Self-Publishing Tips (Quick Checklist)

*** Based on an email from an aspiring indie author asking for help with starting out with self-publishing ***

I’ll add this post to a future edition of my Self-Publishing Wiz eBook. Adding to my blog here in case anyone else finds it useful ^^.

long_term

["Think Long Term" | Image from Canrock Ventures]

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Original Email (from a “19-year-old proud Filipino male”):

“…Oh yes! I have plans to appear as a new writer in the publishing world. I wanna have my own novel and let people know that I am writing such book. But I am pretty much confused as to how I would start my journey after I’ve written one. What will be my first step(s) after I have my novel? “

Jess’s reply (original email = quick thinking + typing):

First step after the novel is done — I think would be to plan/design a book cover (I usually “think of it” while writing the novel). The book cover has to look good when small image (since people will be browsing it online — has to be eye-catching as a small image).

Follow the Smashwords Style Guide to properly format the eBook version. If you’d like to have a print version, there’s www.lulu.com, www.createspace.com, and www.lightningsource.com (this last one = most expensive option but most professional also).

Some reviews would be good too (like the “members giveaway” programme on LibraryThing). I like to spend more time on production side though. But the reviews are good for credibility. Your book should be “easy to find” from your blog/website/etc also (for new visitors/readers to find).

*** Publishing is pretty much a long-term thing — so I think it’d help if you think of how you want to build up your brand over time. What is your work about / what’s your message / what are the genres you work in (something to attract people to your brand / your books). For me I had/have to usually think about whether I want to write “as an art form” or “commercially.” ***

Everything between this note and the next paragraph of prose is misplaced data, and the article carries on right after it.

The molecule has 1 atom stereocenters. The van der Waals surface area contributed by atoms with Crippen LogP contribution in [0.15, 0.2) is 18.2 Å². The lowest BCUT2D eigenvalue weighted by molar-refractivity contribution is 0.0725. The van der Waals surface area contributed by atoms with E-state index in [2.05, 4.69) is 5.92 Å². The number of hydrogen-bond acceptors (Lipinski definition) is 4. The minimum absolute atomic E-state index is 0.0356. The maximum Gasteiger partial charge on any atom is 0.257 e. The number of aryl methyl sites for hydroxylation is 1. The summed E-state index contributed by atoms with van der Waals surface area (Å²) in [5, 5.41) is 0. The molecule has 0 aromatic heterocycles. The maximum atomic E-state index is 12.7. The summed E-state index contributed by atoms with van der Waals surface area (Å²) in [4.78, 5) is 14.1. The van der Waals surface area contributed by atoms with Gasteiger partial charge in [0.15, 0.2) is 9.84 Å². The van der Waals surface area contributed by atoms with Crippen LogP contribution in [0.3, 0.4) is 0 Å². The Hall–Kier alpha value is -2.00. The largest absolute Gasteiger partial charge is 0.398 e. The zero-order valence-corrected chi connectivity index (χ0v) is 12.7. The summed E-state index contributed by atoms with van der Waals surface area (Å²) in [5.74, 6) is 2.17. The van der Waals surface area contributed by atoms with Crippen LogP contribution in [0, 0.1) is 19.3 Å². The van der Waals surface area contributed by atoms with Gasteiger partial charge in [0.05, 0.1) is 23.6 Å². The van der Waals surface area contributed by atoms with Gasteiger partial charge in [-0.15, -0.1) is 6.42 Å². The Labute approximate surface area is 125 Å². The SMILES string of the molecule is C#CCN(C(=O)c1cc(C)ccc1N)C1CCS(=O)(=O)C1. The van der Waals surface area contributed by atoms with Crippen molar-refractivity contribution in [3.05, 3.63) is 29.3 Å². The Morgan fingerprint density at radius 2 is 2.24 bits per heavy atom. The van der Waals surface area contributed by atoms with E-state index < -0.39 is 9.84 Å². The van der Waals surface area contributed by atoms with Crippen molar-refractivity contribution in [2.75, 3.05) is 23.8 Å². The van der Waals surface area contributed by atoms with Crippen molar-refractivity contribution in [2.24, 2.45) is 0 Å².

You have to write a good summary and synopsis for your book also. It must be succinct yet enticing at the same time (people have short attention spans!). Choose good keywords and categories (easier when you have “books in series,” since people tend to buy all the books in a series if they like the first book).

I would recommend first uploading the book on www.smashwords.com (that’s where I first uploaded). Amazon’s would be https://kdp.amazon.com (but I’m not sure about how the international tax forms work). Smashwords allows you to sell on Barnes and Noble and some other retailers under the “premium” programme (which is still free at the moment).

SINCE people like free samples / free things, you might want to do some freebie promos (either mini eBooks, or perhaps a short story, essay, etc.). That allows more people to find you also.

It helps to have *** clearly-defined goals *** from the start — if you want to focus solely on profits, target a commercial niche that has a large audience (thrillers; horror; epic fantasy; etc.). If you have goals that are not just money-related then it’s best to respect those goals also (making a difference; originality; etc.). The good part is that you really have full business and creative control.

Hope that’s not too confusing — I usually just charge ahead and “see what to do” along the way (no structured sequence, lol!).

P.S. I bolded and put a “***” above on the points that were “most important” to tackle, in my personal experience.

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About Jess C Scott

Author/Artist/Non-Conformist @ www.jessINK.com View all posts by Jess C Scott

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